18th Party Congress
The Chinese Communist Party's 18th Congress, held in Beijing November 8-14, 2012, marked a key power transition in China. A new generation of leaders, headed by Xi Jinping and Li Keqiang, took over from the previous leadership headed by Hu Jintao. The Communist Party's Politburo Standing Committee was reduced in number from nine to seven. Unlike his predecessor Jiang Zemin, Hu Jintao handed over both the Party General Secretary and Chairman of the Central Military Commission positions to Xi.
Eight in 10 Chinese want political reform
Eight out of 10 people in China’s major cities support political reform, according to a survey reported on Wednesday, on the eve of a once-in-a-decade leadership transition.
Seven in 10 people believe the government should face greater public scrutiny and strengthen its checks against corruption, said the poll, published in the state-run Global Times newspaper.
Corruption topped the survey’s list of threats to social stability.
“Most Chinese people believe China should initiate political reform,” the newspaper said.
The survey figures come as President Hu Jintao and Premier Wen Jiabao wind down 10 years of leadership that saw roaring economic growth but also growing popular discontent over problems including corruption and income disparity.
The leaders’ expected successors, Vice President Xi Jinping and Vice Premier Li Keqiang, are due to be anointed at a five-yearly Communist party congress beginning in Beijing tomorrow.
They will face mounting pressure to address such issues and spur economic growth, which has slowed to 7.4 per cent, its lowest quarterly rate since 2009.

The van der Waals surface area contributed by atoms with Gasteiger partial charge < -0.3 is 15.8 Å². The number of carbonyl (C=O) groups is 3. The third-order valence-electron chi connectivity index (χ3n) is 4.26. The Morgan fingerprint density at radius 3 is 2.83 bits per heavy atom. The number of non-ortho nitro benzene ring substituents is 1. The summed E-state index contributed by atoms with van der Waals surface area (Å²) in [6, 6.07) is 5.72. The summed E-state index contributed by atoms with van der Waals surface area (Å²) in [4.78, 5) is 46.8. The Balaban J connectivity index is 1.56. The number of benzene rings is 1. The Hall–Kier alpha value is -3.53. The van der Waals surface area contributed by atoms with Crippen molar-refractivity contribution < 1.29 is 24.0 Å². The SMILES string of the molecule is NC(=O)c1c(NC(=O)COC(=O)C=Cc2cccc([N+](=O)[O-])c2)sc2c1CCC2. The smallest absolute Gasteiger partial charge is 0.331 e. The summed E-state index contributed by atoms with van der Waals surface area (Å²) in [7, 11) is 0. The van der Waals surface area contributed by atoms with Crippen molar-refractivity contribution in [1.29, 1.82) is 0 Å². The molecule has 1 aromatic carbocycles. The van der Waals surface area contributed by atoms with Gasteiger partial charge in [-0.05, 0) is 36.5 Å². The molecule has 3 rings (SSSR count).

Analysts say the administration has failed to enact the economic and political reforms needed to ensure steady growth in the coming years.
China’s all-powerful ruling party censors public criticism and its top leaders make key policy decisions and appointments through negotiations behind closed doors.
Two thirds of respondents rated China’s development over the past decade as “satisfactory or somewhat satisfactory” while seven in 10 said they felt reform should occur gradually.
After corruption, they ranked the widening rich-poor gap and an inadequate social safety net as the most pressing problems.
About 70 per cent said the government should expand access to healthcare, pensions and social security within the next five years.
Eighty-five per cent said they felt “China is likely to face more challenges in the future”.
The survey, of more than 1,200 adults living in seven major cities including Beijing and Shanghai, was consistent with results of prior polls, the Global Times said, citing a Chinese Academy of Social Sciences scholar.
Surveys on such subjects appear periodically in state-run media.